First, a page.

A traumatic brain injury (TBI) occurs when any external, physical force damages the brain. A football concussion, hitting your head after a bad fall, and a rotational injury without direct impact to the head—typically seen in severe whiplash cases—all constitute TBIs.
What is a TBI and how do I recognize traumatic brain injury?
As our understanding of the brain improves, we have come to understand that you can have a severe TBI even without losing consciousness. Common causes of TBIs include:
- Slip and fall injuries in which you hit your head
- Motor vehicle accidents, including accidents in which you do not hit your head but experience whiplash
- Anything falling on your head from almost any height
- Falls from bicycles, motorcycles, and horses, particularly if you do not wear a helmet
After any motor vehicle accident or blow to the head, remain on the alert for early signs of a possible head injury. These include:
- Unusual disorientation
- Confusion about the passage of time—it either passes much too slowly or much too quickly
- Lost periods of time
- Any other short-term memory difficulties
- Unexplained vomiting
- Olfactory hallucinations and other disturbances to your sense of smell, e.g. food simply not tasting right, or smelling like some other food
- Any disturbance in your visual field, including flashes of light that no one else sees and unusual motion or blurriness in your peripheral vision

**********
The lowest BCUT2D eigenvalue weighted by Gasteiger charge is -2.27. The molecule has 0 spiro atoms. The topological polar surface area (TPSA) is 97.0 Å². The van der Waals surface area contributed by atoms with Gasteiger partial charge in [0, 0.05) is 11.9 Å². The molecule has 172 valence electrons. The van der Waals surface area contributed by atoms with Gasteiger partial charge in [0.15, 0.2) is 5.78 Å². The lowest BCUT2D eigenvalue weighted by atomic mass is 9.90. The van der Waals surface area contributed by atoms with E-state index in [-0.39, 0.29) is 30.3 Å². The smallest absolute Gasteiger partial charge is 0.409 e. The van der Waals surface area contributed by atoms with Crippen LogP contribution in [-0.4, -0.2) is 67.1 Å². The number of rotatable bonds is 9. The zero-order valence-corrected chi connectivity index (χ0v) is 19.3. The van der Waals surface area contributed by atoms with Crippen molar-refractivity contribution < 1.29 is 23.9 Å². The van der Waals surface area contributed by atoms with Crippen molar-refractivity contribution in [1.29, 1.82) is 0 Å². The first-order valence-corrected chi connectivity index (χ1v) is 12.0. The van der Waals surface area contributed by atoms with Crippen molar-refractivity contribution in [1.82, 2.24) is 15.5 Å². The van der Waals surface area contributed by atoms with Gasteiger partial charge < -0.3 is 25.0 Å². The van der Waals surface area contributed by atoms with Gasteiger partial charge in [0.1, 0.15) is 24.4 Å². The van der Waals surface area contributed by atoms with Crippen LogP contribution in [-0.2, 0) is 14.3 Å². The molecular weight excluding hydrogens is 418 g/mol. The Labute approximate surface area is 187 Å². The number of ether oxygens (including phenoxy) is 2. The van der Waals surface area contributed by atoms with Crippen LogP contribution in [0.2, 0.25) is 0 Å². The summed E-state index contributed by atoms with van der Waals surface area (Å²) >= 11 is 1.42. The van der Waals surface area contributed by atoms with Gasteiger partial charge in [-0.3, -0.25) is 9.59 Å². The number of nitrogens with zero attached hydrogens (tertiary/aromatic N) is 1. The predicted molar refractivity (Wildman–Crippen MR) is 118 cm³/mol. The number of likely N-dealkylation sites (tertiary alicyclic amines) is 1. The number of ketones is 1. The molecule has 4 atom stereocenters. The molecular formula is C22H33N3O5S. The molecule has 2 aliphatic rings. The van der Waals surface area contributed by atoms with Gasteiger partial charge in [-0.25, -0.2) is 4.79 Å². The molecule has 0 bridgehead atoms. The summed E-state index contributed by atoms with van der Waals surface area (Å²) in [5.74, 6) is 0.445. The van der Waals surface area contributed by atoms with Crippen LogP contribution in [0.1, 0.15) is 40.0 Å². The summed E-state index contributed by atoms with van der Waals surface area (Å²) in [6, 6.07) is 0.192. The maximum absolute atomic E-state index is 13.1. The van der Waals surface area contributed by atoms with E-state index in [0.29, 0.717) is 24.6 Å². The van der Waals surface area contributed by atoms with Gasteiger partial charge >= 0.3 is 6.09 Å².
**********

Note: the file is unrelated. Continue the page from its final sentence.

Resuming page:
- Persistent fatigue, both immediately after the injury and a few days later
- Sleep disturbances
If you have any of these symptoms and recently hit your head—even if you never lost consciousness—or suffered whiplash of any sort, consult with a physician immediately. Some head injuries result in coma or concussion and are immediately apparent, while others take a bit longer for symptoms to appear.
What should I do if I think I might have a head injury?
See a doctor immediately! Reach out to the Brain Injury Association of Indiana (or the Brain Injury Association in your state) for referrals, advice, and support. And if your head injury resulted from someone else’s negligence—common examples include motor vehicle accidents, hazardous property conditions, and intentional misconduct like physical violence—contact an Indianapolis head injury lawyer right away.
Getting legal help
Unlike simply breaking a leg or bruising an arm, most TBIs unfortunately become permanent conditions with life-long effects. You need an Indianapolis head injury attorney who knows and understands TBI injuries and patients, and knows how to get you as much compensation for your injury, long-term medical needs, and pain and suffering as possible.
If you or a loved one recently suffered a head injury, the personal injury attorneys at Ward & Ward can help ensure that you receive fair and full compensation for your injuries. Attorneys at Ward & Ward invite you to contact them as soon as possible to arrange a free initial consultation about your case, by phone at 888-316-3449, through their website, or simply by visiting their conveniently-located Indianapolis office.